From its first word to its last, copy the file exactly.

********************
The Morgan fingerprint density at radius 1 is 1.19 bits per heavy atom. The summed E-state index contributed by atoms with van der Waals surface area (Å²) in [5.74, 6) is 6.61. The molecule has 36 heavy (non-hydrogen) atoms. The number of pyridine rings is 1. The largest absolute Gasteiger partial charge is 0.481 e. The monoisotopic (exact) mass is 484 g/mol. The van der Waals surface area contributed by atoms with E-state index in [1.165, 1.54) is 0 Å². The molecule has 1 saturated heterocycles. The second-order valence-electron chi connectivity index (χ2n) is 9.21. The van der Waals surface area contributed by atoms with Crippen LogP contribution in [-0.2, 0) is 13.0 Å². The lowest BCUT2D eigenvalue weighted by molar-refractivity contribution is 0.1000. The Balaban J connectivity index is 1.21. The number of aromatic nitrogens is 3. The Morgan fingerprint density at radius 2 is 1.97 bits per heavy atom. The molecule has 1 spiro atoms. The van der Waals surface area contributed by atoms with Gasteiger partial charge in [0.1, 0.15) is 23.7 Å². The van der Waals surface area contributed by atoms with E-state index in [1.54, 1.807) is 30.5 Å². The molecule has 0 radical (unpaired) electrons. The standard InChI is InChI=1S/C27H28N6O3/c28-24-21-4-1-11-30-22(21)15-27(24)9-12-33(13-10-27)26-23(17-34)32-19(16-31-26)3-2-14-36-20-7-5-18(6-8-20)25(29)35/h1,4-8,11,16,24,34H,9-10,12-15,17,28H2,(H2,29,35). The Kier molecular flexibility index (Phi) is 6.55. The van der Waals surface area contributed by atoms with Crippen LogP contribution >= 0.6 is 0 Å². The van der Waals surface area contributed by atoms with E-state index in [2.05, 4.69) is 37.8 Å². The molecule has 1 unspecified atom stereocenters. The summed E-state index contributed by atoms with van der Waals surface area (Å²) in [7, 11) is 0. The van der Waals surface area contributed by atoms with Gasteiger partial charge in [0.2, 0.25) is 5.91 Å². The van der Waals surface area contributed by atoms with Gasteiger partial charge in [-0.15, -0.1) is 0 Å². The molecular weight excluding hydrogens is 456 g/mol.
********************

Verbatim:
The Morgan fingerprint density at radius 1 is 1.19 bits per heavy atom. The summed E-state index contributed by atoms with van der Waals surface area (Å²) in [5.74, 6) is 6.61. The molecule has 36 heavy (non-hydrogen) atoms. The number of pyridine rings is 1. The largest absolute Gasteiger partial charge is 0.481 e. The monoisotopic (exact) mass is 484 g/mol. The van der Waals surface area contributed by atoms with E-state index in [1.165, 1.54) is 0 Å². The molecule has 1 saturated heterocycles. The second-order valence-electron chi connectivity index (χ2n) is 9.21. The van der Waals surface area contributed by atoms with Crippen LogP contribution in [-0.2, 0) is 13.0 Å². The lowest BCUT2D eigenvalue weighted by molar-refractivity contribution is 0.1000. The Balaban J connectivity index is 1.21. The number of aromatic nitrogens is 3. The Morgan fingerprint density at radius 2 is 1.97 bits per heavy atom. The molecule has 1 spiro atoms. The van der Waals surface area contributed by atoms with Gasteiger partial charge in [0.1, 0.15) is 23.7 Å². The van der Waals surface area contributed by atoms with E-state index in [1.54, 1.807) is 30.5 Å². The molecule has 0 radical (unpaired) electrons. The standard InChI is InChI=1S/C27H28N6O3/c28-24-21-4-1-11-30-22(21)15-27(24)9-12-33(13-10-27)26-23(17-34)32-19(16-31-26)3-2-14-36-20-7-5-18(6-8-20)25(29)35/h1,4-8,11,16,24,34H,9-10,12-15,17,28H2,(H2,29,35). The Kier molecular flexibility index (Phi) is 6.55. The van der Waals surface area contributed by atoms with Crippen LogP contribution >= 0.6 is 0 Å². The van der Waals surface area contributed by atoms with E-state index in [2.05, 4.69) is 37.8 Å². The molecule has 1 unspecified atom stereocenters. The summed E-state index contributed by atoms with van der Waals surface area (Å²) in [7, 11) is 0. The van der Waals surface area contributed by atoms with Gasteiger partial charge in [0.2, 0.25) is 5.91 Å². The van der Waals surface area contributed by atoms with Gasteiger partial charge in [-0.15, -0.1) is 0 Å². The molecular weight excluding hydrogens is 456 g/mol.